HENRY SPELLER AND COY LOVE: DRAWINGS AND SONG
Tops Gallery / 400 S. Front St. June 9 - July 22nd
Henry Speller, Coy Love
Tops Gallery is pleased to announce Drawings and Song an exhibition of works by Henry Speller and Coy Love. This show features nine drawings on paper by Speller & one drawing on board by Love. In addition to the drawings a limited lathe cut record documenting a 1978 home performance by Love, Speller, and his wife Georgie Speller has been produced by the gallery.
In the 1970's and 80's Speller lived on Butler Avenue a few blocks south of Beale Street. While supporting himself working menial jobs, Speller made hundreds of pencil and crayon drawings. In his first drawings he used discarded continuous form paper found in the garbage. These early works, on view in this exhibition, are drawn on the back of this paper with the computed tabulations and coding faintly visible underneath. Speller's exaggerated figures are amplified depictions of his environment in Memphis. The women he draws are isolated on the paper and their fetishized breasts and vulva are transfigured into a visage that is both comical and frightening. Speller's use of pattern and symmetry render the figures with undulating rhythms while grounding the subjects in a rigorous form.
Henry Speller was born in 1903 and grew up in the tiny Delta community of Panther Burn, Mississippi near Rolling Fork. Speller's cultural roots were embedded in the pre war Mississippi Delta environment. He was a traditional Delta blues musician who by some accounts was friendly with Charley Patton and played with Howlin' Wolf and Muddy Waters before permanently settling in Memphis in the early 1940's.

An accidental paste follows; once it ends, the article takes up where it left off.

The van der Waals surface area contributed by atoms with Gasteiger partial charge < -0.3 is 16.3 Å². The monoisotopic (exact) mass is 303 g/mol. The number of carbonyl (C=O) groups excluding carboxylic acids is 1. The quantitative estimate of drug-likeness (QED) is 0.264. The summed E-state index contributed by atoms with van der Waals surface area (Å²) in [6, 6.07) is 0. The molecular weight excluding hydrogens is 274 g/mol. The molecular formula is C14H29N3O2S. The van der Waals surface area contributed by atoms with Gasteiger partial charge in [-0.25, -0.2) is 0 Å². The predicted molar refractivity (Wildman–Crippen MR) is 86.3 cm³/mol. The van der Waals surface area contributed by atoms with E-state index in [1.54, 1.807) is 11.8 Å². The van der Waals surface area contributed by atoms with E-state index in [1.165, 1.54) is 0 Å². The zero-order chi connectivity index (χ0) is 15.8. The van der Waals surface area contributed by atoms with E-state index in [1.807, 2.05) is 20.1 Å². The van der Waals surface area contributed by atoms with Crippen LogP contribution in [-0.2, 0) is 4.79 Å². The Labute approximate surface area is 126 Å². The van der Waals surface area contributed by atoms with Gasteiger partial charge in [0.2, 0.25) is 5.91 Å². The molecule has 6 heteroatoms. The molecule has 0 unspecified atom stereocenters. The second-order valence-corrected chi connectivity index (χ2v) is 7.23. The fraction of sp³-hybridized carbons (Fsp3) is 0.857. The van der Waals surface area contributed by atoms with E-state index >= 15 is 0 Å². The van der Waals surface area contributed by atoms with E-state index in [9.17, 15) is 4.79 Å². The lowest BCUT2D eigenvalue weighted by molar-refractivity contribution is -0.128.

Also included in Drawings and Song is a rare example of bluesman Coy Love's visual work. Much of his art has been lost over the years and this brightly colored and graphically taut landscape is likely the first connection to Henry Speller that has been presented.
Coy "Hotshot" Love was born in 1914 in Clarksdale, Ark. He worked in Memphis as a sign painter and harmonica player and recorded one 45 for Sun Records in 1954. Love and his wife lived in a house in the Beale Street area, near Speller, with a small sign in the front yard announcing "ARTIST". Collector and archivist Jerry Pevahouse made the recording accompanying Drawings and Song in the Speller home on Butler Avenue in June of 1978. Coy brought Jerry to the Speller's home where he recorded Coy, Henry, and Georgie playing music.
The drawings and music in this show are the product of two artists who were deeply connected to the cultural legacy of the Delta and of Beale Street, but neither Speller nor Love were adequately acknowledged or rewarded for their work during their lifetime. In a 1979 article about Speller in The Commercial Appeal, he says "I saw some pictures and I just took it in my head to see if I could do some. I could. It was my talent." Speller's wife Georgie added, "That's all he does, draws and picks that old guitar."
In addition to the works presented there will be numerous archival documents, photographs, and an extensive essay by writer Hunter Braithwaite.
Henry Speller's work is included in permanent collections of The Metropolitan Museum of Art, The American Folk Art Museum (New York), The Smithsonian American Art Museum, and the High Museum of Art. Coy Love is known for one elusive 45 he recorded for Sun Records in 1954.